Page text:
Car loaded and canoe strapped firmly to the roof, I paced around the house waiting for my three-year old to wake up from an epic nap. “It figures,” I muttered to my husband, “Most days he won’t nap at all, but the one time I want to go canoeing he’s still asleep at 6pm!” Loudly, I clomped up the stairs to the bedroom and stood staring at Charlie until his eyes finally cracked open. “Oh good – you’re awake!” I exclaimed, as I scooped him up, hustled downstairs and stuffed a banana in his mouth on the way out the door.
Twenty minutes later, we pulled in to Big Marine Regional Park, unloaded the canoe at the boat launch, and set our sights on shallow, lily-covered water at the south end of the lake. Though the lake was busy with pontoons and motor boats that evening, we had peace and solitude as soon as we crossed the channel into the southern bay. “It’s hard to believe we’re so close to home,” I said to my husband. “It feels like we’re up in the Boundary Waters.” Up ahead, a great blue heron balanced carefully on a log rising out of the water. An egret floated gracefully overhead, and beneath the canoe we could see fish and turtles swimming by.
Big Marine Lake is one of about a dozen lakes in Washington County known for exceptionally clear and clean water. On the Metropolitan Council’s report card, it has earned ‘A’ grades for clear water and low phosphorus levels most years since the early 1990’s. Other area lakes that consistently score high include Sylvan/Halfbreed (Forest Lake/Scandia); Big and Little Carnelian, Square, and East and West Boot (May Twp.); Sunset (Hugo); Pine Tree (Grant); Demontreville, Elmo, Jane and Olson (Lake Elmo); and Edith (Afton).
In addition to good water quality, long stretches of natural shoreline, shallow bays with emergent vegetation, and acres of undeveloped wetland and upland areas surrounding Big Marine ensure good fishing and superior wildlife habitat as well. Big Marine Lake is known as one of the best places in the metro area to catch largemouth bass and there are several rare and endangered species like the Blanding’s turtle living near its shores.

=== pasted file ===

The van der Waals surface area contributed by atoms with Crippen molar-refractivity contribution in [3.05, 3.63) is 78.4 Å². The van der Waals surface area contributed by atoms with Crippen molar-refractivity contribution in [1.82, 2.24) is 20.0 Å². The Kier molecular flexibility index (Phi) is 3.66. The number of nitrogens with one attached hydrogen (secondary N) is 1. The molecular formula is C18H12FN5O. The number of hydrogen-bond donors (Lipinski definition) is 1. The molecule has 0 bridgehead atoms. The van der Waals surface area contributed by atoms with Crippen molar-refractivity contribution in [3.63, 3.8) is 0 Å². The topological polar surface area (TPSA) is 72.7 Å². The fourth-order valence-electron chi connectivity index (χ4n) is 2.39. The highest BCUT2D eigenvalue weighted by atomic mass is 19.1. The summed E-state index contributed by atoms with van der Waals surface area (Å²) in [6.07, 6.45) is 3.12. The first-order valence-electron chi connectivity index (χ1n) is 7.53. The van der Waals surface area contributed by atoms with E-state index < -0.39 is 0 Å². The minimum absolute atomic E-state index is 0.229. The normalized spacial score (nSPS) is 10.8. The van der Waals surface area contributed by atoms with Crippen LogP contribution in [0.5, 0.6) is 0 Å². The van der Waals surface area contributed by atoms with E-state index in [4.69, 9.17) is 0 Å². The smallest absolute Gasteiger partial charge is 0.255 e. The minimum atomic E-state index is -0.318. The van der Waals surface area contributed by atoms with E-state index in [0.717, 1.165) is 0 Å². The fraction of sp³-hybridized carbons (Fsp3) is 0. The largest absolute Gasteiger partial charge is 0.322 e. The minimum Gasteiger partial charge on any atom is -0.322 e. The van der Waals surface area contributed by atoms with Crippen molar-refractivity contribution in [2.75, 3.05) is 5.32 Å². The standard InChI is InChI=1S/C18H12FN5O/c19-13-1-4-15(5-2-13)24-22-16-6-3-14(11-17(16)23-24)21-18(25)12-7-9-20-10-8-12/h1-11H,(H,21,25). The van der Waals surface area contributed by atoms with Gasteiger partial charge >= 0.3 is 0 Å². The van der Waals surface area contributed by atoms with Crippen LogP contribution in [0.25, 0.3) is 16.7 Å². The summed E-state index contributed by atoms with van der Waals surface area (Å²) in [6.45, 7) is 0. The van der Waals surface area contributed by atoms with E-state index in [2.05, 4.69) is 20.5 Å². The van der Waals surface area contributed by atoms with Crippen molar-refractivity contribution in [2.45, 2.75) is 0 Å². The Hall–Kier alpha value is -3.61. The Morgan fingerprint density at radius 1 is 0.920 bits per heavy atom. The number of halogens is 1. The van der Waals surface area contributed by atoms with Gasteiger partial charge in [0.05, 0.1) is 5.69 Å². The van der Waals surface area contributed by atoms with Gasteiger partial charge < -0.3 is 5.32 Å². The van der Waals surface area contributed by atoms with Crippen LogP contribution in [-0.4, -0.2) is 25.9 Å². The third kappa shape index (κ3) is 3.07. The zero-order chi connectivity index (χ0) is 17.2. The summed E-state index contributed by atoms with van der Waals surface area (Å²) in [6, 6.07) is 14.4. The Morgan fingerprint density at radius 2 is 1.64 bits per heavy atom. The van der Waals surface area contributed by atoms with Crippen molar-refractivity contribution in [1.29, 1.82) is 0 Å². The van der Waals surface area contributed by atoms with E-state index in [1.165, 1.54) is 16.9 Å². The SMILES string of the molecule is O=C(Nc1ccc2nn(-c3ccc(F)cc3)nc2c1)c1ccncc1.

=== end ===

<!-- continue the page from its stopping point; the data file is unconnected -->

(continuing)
Blessed as the lake may seem, it has weathered its share of challenges over the years. Before the Carnelian-Marine Watershed District installed a three-mile gravity pipe in the 1980’s to outlet water from Big Marine, Big Carnelian, and Little Carnelian Lakes, flood waters would frequently swamp houses and cabins in the area and bury individual septic systems underwater. Historic records document that the surface area of Big Marine Lake has been as large as 2,300 acres in 1847, and as small as 890 acres in 1938 – a difference in lake-level elevation of about 11 feet. Homes built during dry decades flooded when lake levels rose and the Watershed District decided to build a new, lower outlet to protect personal property and lake water quality. In 2007, the Carnelian-Marine Watershed District merged with the Marine Watershed Management Organization to form the Carnelian-Marine-St. Croix Watershed District, which continues to work actively today to protect and improve Big Marine Lake and other local water resources.
In recent years, the two biggest challenges facing Big Marine have been development of shoreline property and the introduction of invasive species. In 1998, the Watershed District conducted an aerial analysis of lakeshore areas and began several new programs to protect the lake from degradation. The District worked with landowners to stabilize shoreline areas with native plantings, increased permitting efforts including review and comment on shoreline setback variance requests, educated landowners about the damaging impacts suburban style lawns can have on lakes, and investigated areas where wetlands and lakebed had been filled. They also began working with the Big Marine Lake Association to manage invasive purple loosestrife and Eurasian water milfoil, efforts which continue today.
As my husband, son and I paddled leisurely around Big Marine Lake, thoughts of natural and manmade outlets and aquatic invasive species were far from our minds. The sun was just beginning to set as we returned to the boat launch and we paused to watch a loon glide silently across the water. One by one, other boaters began returning to shore as well, unloading fishing poles, coolers and suntans. We smiled at each other, glad to have this treasure so close to home.
To learn more about the Carnelian-Marine-St. Croix Watershed District and grants available for lake and river friendly landscaping projects, go to www.cmscwd.org.